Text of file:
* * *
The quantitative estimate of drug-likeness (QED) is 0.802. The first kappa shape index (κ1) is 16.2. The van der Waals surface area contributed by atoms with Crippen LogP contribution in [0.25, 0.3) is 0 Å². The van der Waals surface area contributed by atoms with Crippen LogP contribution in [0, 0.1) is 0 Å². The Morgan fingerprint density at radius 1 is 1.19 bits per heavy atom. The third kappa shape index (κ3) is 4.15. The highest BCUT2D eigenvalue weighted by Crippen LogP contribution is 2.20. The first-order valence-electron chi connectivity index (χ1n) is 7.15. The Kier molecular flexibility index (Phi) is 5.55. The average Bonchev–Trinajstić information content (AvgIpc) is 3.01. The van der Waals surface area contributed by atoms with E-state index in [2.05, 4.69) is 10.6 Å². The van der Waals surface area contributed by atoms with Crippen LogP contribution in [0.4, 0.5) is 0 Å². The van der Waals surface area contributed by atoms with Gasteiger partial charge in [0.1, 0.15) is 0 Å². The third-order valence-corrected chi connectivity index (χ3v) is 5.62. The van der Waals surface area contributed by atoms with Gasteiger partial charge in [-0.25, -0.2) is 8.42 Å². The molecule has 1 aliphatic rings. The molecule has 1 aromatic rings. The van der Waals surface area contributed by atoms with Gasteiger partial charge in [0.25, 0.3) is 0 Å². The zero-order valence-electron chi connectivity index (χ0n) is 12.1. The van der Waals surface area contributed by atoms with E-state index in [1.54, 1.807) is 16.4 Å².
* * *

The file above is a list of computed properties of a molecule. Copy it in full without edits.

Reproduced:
The quantitative estimate of drug-likeness (QED) is 0.802. The first kappa shape index (κ1) is 16.2. The van der Waals surface area contributed by atoms with Crippen LogP contribution in [0.25, 0.3) is 0 Å². The van der Waals surface area contributed by atoms with Crippen LogP contribution in [0, 0.1) is 0 Å². The Morgan fingerprint density at radius 1 is 1.19 bits per heavy atom. The third kappa shape index (κ3) is 4.15. The highest BCUT2D eigenvalue weighted by Crippen LogP contribution is 2.20. The first-order valence-electron chi connectivity index (χ1n) is 7.15. The Kier molecular flexibility index (Phi) is 5.55. The average Bonchev–Trinajstić information content (AvgIpc) is 3.01. The van der Waals surface area contributed by atoms with E-state index in [2.05, 4.69) is 10.6 Å². The van der Waals surface area contributed by atoms with Crippen LogP contribution in [0.4, 0.5) is 0 Å². The van der Waals surface area contributed by atoms with Gasteiger partial charge in [0.1, 0.15) is 0 Å². The third-order valence-corrected chi connectivity index (χ3v) is 5.62. The van der Waals surface area contributed by atoms with Gasteiger partial charge in [-0.25, -0.2) is 8.42 Å². The molecule has 1 aliphatic rings. The molecule has 1 aromatic rings. The van der Waals surface area contributed by atoms with Gasteiger partial charge in [0.25, 0.3) is 0 Å². The zero-order valence-electron chi connectivity index (χ0n) is 12.1. The van der Waals surface area contributed by atoms with E-state index in [1.54, 1.807) is 16.4 Å².